• Thursday, June 08, 2023


World court rejects Marshall Islands suit against India and Pakistan

A 1952 file photograph of a hydrogen bomb test on Marshall Islands

By: Eastern Eye Staff

The International Court of Justice (ICJ) on Wednesday (October 5) rejected suits filed by the tiny Marshall Islands against the world’s nuclear powers that sought to force them to do more to disarm.

Though the suits failed on procedural grounds, India, Pakistan and Britain were brought to the court to answer the complaint at public hearings in April.

In its ruling in the country’s case against India, the first of the three to be decided on Wednesday, the court said it had accepted Indian arguments that the ICJ, also known as the world court, should not have jurisdiction in the case.

Judges said that while the Marshall Islands may not be satisfied with progress on nuclear disarmament, it had failed to show that it has any ongoing legal dispute with India fit for the court to adjudicate.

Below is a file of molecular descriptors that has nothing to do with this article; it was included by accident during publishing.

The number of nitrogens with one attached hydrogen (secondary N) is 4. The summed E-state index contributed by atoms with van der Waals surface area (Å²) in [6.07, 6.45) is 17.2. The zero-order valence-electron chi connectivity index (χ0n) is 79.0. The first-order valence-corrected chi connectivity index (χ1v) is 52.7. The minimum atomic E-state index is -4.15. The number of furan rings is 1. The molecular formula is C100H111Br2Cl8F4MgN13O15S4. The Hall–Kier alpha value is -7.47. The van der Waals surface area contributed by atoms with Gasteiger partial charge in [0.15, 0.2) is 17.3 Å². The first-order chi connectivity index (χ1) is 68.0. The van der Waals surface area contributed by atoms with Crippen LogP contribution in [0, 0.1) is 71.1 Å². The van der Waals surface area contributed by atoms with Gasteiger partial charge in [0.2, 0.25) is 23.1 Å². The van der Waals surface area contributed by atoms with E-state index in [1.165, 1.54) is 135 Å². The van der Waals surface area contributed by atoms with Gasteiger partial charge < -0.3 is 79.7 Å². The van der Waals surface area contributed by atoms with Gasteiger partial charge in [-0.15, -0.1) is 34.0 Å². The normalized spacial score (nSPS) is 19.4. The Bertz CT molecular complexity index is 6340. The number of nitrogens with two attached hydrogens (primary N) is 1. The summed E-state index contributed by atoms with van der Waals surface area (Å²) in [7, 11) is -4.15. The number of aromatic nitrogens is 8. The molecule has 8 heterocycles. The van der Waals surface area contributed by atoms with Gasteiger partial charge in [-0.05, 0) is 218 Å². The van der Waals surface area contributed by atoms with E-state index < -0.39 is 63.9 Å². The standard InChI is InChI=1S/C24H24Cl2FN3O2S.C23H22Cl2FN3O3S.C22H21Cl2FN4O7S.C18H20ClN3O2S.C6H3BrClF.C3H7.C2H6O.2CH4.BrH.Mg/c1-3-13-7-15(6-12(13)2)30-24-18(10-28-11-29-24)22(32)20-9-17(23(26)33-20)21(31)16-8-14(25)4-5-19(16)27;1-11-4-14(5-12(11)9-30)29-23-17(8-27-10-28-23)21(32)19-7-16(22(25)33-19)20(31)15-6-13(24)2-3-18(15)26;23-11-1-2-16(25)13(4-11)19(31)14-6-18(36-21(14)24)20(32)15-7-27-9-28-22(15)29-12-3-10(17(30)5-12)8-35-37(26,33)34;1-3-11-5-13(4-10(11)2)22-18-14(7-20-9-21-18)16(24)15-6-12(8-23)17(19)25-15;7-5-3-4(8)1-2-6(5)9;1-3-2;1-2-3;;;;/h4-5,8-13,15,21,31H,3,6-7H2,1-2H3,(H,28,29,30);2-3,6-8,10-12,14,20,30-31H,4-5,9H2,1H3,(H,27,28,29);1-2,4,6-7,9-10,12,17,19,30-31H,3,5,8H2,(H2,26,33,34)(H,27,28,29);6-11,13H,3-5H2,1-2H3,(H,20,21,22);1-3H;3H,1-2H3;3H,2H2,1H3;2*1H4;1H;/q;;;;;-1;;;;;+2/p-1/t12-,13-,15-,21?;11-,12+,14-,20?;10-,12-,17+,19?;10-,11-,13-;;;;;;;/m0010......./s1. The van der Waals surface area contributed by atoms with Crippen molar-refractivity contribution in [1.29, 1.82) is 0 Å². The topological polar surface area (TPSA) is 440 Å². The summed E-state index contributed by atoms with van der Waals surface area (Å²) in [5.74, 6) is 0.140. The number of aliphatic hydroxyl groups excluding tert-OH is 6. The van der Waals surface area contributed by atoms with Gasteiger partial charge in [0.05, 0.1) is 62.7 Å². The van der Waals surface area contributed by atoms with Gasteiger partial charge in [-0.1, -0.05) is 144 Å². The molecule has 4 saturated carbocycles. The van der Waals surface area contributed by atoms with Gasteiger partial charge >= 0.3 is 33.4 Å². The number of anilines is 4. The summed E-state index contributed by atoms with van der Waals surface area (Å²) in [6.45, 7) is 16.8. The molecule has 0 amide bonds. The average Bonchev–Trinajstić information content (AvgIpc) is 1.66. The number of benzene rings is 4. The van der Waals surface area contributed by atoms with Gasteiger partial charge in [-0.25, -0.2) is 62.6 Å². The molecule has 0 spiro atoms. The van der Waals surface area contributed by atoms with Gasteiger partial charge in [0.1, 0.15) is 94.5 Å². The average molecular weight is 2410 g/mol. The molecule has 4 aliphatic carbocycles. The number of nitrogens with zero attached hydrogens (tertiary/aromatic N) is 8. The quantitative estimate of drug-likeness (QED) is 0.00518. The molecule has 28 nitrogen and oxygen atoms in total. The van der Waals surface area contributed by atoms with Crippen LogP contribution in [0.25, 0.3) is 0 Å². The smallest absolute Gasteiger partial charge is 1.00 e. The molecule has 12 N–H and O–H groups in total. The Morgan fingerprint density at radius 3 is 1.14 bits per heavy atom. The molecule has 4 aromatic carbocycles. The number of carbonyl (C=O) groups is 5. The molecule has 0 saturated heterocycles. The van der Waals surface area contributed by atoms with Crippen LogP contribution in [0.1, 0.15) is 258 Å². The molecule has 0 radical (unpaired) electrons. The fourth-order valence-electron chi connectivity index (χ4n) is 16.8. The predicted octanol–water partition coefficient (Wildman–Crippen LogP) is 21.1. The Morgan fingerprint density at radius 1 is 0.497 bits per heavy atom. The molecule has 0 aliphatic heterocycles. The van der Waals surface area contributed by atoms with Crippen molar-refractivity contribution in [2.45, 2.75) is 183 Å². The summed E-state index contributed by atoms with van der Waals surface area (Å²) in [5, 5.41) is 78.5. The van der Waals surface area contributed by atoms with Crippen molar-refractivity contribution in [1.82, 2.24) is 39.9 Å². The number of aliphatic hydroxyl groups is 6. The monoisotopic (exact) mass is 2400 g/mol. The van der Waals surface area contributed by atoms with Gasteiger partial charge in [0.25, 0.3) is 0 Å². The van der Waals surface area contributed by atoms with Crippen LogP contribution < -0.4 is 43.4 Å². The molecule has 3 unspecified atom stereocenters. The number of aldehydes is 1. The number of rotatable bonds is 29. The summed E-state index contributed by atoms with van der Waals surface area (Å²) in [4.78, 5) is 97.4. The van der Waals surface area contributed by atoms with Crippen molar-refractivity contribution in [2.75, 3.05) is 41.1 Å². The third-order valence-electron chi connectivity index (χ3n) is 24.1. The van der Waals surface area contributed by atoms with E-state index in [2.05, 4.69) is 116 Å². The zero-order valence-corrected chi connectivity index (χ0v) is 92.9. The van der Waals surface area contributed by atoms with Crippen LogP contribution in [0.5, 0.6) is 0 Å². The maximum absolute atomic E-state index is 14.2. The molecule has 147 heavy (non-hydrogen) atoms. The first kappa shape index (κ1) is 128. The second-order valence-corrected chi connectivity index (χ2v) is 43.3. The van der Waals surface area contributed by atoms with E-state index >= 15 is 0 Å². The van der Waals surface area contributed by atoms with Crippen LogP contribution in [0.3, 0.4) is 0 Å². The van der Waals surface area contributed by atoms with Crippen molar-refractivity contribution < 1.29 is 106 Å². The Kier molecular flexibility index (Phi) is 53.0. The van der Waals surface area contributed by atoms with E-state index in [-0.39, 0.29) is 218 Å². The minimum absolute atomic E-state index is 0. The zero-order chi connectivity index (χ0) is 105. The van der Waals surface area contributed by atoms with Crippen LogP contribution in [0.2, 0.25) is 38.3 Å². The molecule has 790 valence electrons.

It later rejected the Marshall Islands’ suit against Pakistan on the same grounds. The third suit, against Britain, was still to be decided.

The other nuclear powers – including declared powers China, France, Russia and the United States, as well as undeclared nuclear states Israel and North Korea – did not respond to the suit the islands filed last year.

The Marshall Islands, population 53,000, was the site of dozens of atomic-bomb tests by the US after the Second World War. It had argued that nuclear powers were failing to adhere to the 1970 Treaty on the Non-Proliferation of Nuclear Weapons, notably by developing a new generation of “tactical” nuclear weapons.

In 1996, at the request of the UN General Assembly, the ICJ issued an advisory opinion on nuclear weapons. Besides finding them probably illegal unless possibly used in self defence, it also found that countries are obliged “to pursue in good faith and bring to a conclusion negotiations leading to nuclear disarmament in all its aspects”.

But the court ruled that given its lack of jurisdiction, it would not consider the Marshall Islands’ arguments on their merits.

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